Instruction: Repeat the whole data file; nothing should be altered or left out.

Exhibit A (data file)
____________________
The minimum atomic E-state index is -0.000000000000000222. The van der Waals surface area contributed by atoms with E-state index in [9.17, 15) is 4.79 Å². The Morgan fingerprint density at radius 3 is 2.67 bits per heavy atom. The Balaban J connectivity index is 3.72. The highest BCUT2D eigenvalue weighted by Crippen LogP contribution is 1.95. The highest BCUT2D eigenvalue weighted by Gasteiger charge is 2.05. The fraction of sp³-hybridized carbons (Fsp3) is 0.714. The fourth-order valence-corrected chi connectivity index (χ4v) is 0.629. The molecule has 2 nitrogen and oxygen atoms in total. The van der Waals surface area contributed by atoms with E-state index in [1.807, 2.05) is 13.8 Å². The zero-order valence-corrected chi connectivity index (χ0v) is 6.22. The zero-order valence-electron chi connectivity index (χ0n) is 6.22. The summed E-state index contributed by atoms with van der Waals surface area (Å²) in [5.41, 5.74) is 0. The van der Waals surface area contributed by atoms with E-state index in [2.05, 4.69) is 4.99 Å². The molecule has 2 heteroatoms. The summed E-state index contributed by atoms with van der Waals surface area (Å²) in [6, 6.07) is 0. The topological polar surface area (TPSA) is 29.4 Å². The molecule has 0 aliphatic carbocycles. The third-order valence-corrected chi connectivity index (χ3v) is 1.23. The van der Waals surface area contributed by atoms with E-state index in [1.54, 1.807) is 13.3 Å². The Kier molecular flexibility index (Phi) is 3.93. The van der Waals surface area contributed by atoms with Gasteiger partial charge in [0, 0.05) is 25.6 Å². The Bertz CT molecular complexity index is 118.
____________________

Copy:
The minimum atomic E-state index is -0.000000000000000222. The van der Waals surface area contributed by atoms with E-state index in [9.17, 15) is 4.79 Å². The Morgan fingerprint density at radius 3 is 2.67 bits per heavy atom. The Balaban J connectivity index is 3.72. The highest BCUT2D eigenvalue weighted by Crippen LogP contribution is 1.95. The highest BCUT2D eigenvalue weighted by Gasteiger charge is 2.05. The fraction of sp³-hybridized carbons (Fsp3) is 0.714. The fourth-order valence-corrected chi connectivity index (χ4v) is 0.629. The molecule has 2 nitrogen and oxygen atoms in total. The van der Waals surface area contributed by atoms with E-state index in [1.807, 2.05) is 13.8 Å². The zero-order valence-corrected chi connectivity index (χ0v) is 6.22. The zero-order valence-electron chi connectivity index (χ0n) is 6.22. The summed E-state index contributed by atoms with van der Waals surface area (Å²) in [5.41, 5.74) is 0. The van der Waals surface area contributed by atoms with E-state index in [2.05, 4.69) is 4.99 Å². The molecule has 2 heteroatoms. The summed E-state index contributed by atoms with van der Waals surface area (Å²) in [6, 6.07) is 0. The topological polar surface area (TPSA) is 29.4 Å². The molecule has 0 aliphatic carbocycles. The third-order valence-corrected chi connectivity index (χ3v) is 1.23. The van der Waals surface area contributed by atoms with E-state index in [1.54, 1.807) is 13.3 Å². The Kier molecular flexibility index (Phi) is 3.93. The van der Waals surface area contributed by atoms with Gasteiger partial charge in [0, 0.05) is 25.6 Å². The Bertz CT molecular complexity index is 118.